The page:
Lost Winnipeg

Urban renewal gone wrong: Lord Selkirk Park stands as a reminder of past planning mistakes

Lord Selkirk Park as it stands today. Mark Reimer
Lord Selkirk Park as it stands today Mark Reimer
Lord Selkirk Park as it stands today Mark Reimer
The area in 1961, just before it was demolished to make way for the community housing project. unknown photographer

Do you love learning about our city’s past as much as we do? As part of a four part summer series, Robert Galston, author of local blog The Rise and Sprawl, will examine neighbourhoods’ transitions over the past century, up until the most recent 2006 Census. In May he took a look at South Point Douglas, and in June he visited Roslyn Road and the beautiful homes which once lined the street. This month, we learn about Lord Selkirk Park, a neighbourhood in the North End.

Of the transformations that changed the face and fabric of Winnipeg’s old neighbourhoods in the past 60 years, none have been as sudden, total and tragic as the development of the Lord Selkirk Park neighbourhood in the 1960s.

Centred around Lord Selkirk Park, a small park on Stella Avenue just west of Main Street, the neighbourhood was made up of small blocks gridded by streets with stuffy British names like Schultz, Derby, Jarvis, and Dufferin. By 1911, the neighbourhood had developed from the semi-rural edge of the city into a teeming neighbourhood of mostly Jewish immigrants. A streetcar line ran up Dufferin Avenue from Main to Arlington, and numerous commercial establishments dotted the neighbourhood, including the Dufferin Hotel, Levin’s Kosher Deli, Malkin’s General Store, and Dufferin Avenue Drugs (which prepared old country herbal remedies as well as modern prescriptions).

Beth Jacob synagogue was on Schultz and there was a farmer’s market on King Street.

By the 1970s, the social and physical conditions of the developments were worse than those of the “slum” they were intended to replace.

The neighbourhood was among the poorest in the city and had many instances of overcrowding and unsanitary conditions. Unlike the crowded immigrant quarters in larger cities at the time, made up of brick tenement blocks, much of the housing in Lord Selkirk was still ramshackle wooden places built on speculation in the early 1880s, or little backyard tenements – second houses built at the back of the lot.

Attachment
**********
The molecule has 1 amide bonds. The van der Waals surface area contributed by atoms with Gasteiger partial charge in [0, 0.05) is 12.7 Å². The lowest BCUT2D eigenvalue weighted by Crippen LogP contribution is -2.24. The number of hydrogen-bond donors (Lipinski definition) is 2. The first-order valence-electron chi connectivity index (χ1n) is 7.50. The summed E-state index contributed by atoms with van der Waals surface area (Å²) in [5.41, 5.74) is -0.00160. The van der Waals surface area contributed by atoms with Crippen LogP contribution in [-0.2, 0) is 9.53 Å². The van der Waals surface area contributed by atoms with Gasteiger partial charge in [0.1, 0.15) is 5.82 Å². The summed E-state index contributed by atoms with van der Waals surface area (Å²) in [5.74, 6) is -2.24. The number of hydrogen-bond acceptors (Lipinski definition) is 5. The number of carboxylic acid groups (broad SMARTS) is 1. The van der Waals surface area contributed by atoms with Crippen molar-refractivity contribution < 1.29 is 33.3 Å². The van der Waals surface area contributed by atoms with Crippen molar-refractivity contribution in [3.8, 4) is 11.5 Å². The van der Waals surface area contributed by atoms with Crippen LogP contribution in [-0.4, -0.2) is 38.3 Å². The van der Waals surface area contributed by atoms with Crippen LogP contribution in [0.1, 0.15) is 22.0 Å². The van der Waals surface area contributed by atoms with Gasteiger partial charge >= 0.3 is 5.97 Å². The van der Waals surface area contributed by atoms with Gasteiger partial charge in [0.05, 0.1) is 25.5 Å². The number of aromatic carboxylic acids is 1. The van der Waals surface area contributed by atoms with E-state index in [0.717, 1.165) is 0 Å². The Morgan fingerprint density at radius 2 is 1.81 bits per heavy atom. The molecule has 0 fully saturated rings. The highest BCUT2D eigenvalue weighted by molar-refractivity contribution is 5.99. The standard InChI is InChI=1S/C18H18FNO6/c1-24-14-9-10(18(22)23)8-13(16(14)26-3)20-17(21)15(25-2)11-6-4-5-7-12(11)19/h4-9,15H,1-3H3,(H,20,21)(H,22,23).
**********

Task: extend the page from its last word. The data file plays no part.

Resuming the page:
Elizabeth Cam, whose recollections of growing up in the neighbourhood in the 1910s appeared in the Autumn 1972 edition of Manitoba Pageant, wrote that her parents called the neighbourhood “Mitzraim,” the Yiddish word for “Egypt.” But to Mrs. Cam’s father, who with his wife had escaped the pogroms in Russia years before, they could be doing much worse: “Thank God, here in Canada no one bothers us,” he told his daughter. “Here we are free to work… we have here the privilege to educate our children.”

As the second wave of Jewish immigrants that occupied the neighbourhood in 1911 established themselves in the new country, many were able to leave Mitzraim – if not for the Promised Land, then at least for the area north of Redwood Avenue.
In the 1950s, the city began looking at the idea of urban renewal, eliminating urban poverty by marrying suburban design to welfare state ideology, with the same violent intensity that Chicago, Baltimore and the Bronx were doing with their housing projects. And so Lord Selkirk was eyed for the massive new development. Val Werier, then with the Tribune newspaper, spent a week in the neighbourhood on the eve of its demolition in 1962 and, though he found much in the way of poverty and neglect, he noted how informal social contact and a micro-economy were able to thrive there.

The new developments were the local embodiment of everything about Modernist urban planning that Jane Jacobs decried a year earlier in The Death and Life of Great American Cities: a total separation of land uses, pointless and impractical green spaces, streets eliminated to create superblocks (14 blocks became three in Lord Selkirk), and the building of hyper-bland townhouses that look like they belong in Season One of HBO’s The Wire. Unsurprisingly, the pretenses of social reform only thinly veiled the plans of the city’s traffic engineers and the conceptual plans focused mainly on eliminating the urban clutter on Dufferin Avenue to allow cars to move faster.

By the 1970s, the social and physical conditions of the developments were worse than those of the “slum” they were intended to replace. Now there was no private property and few housing options. No more clothing stores, grocery stores, butcher shops and barber shops, meaning fewer eyes on the streets of the new superblocks and less of what is called “employment opportunities” and “skill-building” in contemporary social work jargon. The urban renewal scheme also created a major net loss of places to live in the North End and the Tribune reported that thousands of residents were displaced, finding themselves without a unit in the new development.

Walking through what was once the neighbourhood she grew up in, past where her father’s grocery store stood, which had since made way for a public insurance claims garage, Mrs. Cam hoped “that whoever might live [here] should know the happiness of work with freedom, growth with respect, and responsibility with love.”

While massive public housing projects, by their very nature and design, cannot offer happiness, freedom and responsibility to the urban poor, what Lord Selkirk Park does offer is a steady supply of good intentions from government officialdom, and a whole lot more grass. Isn’t that enough?

Published in Volume 63, Number 29 of The Uniter (July 16, 2009)

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